Kayhan International (Iran)

August 01 1971


The decline and fall of Sheikh Mujib

By Amir Taheri

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On his desk we found Sir Ivor Jennings’ “Constitutional Problems of Pakistan” dedicated to Mujib by his teacher, one Zuberi. Inside the cover we read: ‘Politics leads to power but knowledge is power, too.” And Mujib has added a few sentences saying this was the book he read every time he was thrown into prison. This time, however, he did not have time to take the book with him.

In other rooms there are books and records scattered everywhere as well as withered flowers, coloured-bulbs, black flags and party slogans. The whole house has the aspect of a place where a big party has been wrecked by the intervention of vengeful gate-crashers.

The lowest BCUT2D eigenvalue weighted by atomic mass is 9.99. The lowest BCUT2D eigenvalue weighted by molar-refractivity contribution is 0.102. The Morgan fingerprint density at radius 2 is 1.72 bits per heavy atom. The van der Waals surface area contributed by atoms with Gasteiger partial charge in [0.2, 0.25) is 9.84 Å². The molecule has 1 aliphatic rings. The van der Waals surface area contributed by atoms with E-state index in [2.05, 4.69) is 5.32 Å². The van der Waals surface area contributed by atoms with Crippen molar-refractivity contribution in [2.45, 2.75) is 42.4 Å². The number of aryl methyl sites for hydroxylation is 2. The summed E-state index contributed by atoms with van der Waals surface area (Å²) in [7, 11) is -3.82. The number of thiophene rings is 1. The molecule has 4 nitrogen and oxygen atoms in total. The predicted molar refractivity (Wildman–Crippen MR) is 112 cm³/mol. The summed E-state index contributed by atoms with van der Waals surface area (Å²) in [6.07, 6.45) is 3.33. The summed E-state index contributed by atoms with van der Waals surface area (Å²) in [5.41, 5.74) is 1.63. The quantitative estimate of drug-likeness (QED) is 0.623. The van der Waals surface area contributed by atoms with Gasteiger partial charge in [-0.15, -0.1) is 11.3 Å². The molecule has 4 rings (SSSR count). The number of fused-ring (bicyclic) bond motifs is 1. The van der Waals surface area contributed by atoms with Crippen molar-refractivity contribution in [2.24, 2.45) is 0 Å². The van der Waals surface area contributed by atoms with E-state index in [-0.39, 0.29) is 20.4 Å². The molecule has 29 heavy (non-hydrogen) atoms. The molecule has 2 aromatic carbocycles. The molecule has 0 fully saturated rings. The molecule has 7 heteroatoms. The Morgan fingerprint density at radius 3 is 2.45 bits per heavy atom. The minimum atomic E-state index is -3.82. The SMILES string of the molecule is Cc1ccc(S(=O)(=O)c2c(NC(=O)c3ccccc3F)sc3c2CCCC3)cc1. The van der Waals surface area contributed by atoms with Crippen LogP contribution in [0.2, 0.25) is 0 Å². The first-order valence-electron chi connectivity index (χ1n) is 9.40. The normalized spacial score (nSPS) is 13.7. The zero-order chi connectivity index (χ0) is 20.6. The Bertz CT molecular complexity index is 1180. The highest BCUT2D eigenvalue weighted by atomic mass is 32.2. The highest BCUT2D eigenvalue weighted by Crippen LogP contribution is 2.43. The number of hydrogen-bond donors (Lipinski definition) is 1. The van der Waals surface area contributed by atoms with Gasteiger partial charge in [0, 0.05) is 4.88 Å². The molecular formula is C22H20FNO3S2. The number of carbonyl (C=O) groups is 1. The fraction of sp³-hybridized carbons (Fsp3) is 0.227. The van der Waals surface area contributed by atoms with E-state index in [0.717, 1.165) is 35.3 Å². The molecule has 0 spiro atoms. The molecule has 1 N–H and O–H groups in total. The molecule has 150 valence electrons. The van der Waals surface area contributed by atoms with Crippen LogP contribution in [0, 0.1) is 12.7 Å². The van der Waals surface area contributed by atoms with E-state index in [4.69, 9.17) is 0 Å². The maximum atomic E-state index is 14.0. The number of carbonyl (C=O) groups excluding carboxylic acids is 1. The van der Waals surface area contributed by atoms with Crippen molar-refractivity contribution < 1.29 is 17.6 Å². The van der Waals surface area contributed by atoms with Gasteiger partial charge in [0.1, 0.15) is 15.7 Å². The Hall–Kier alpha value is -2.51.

The Sheikh must have been quite a desperate man during the last 48 hours of his freedom. With a thumping electoral victory behind him and with no opponents in sight in East Pakistan he had obviously found himself the Messiah of 75 million desperately poor East Pakistanis.

Throughout the complex game of manoeuvres and counter-manoeuvres that followed the election — the first in Pakistan’s history — the Sheikh had conducted himself with masterful composure and always contriving to appear to the wronged side.


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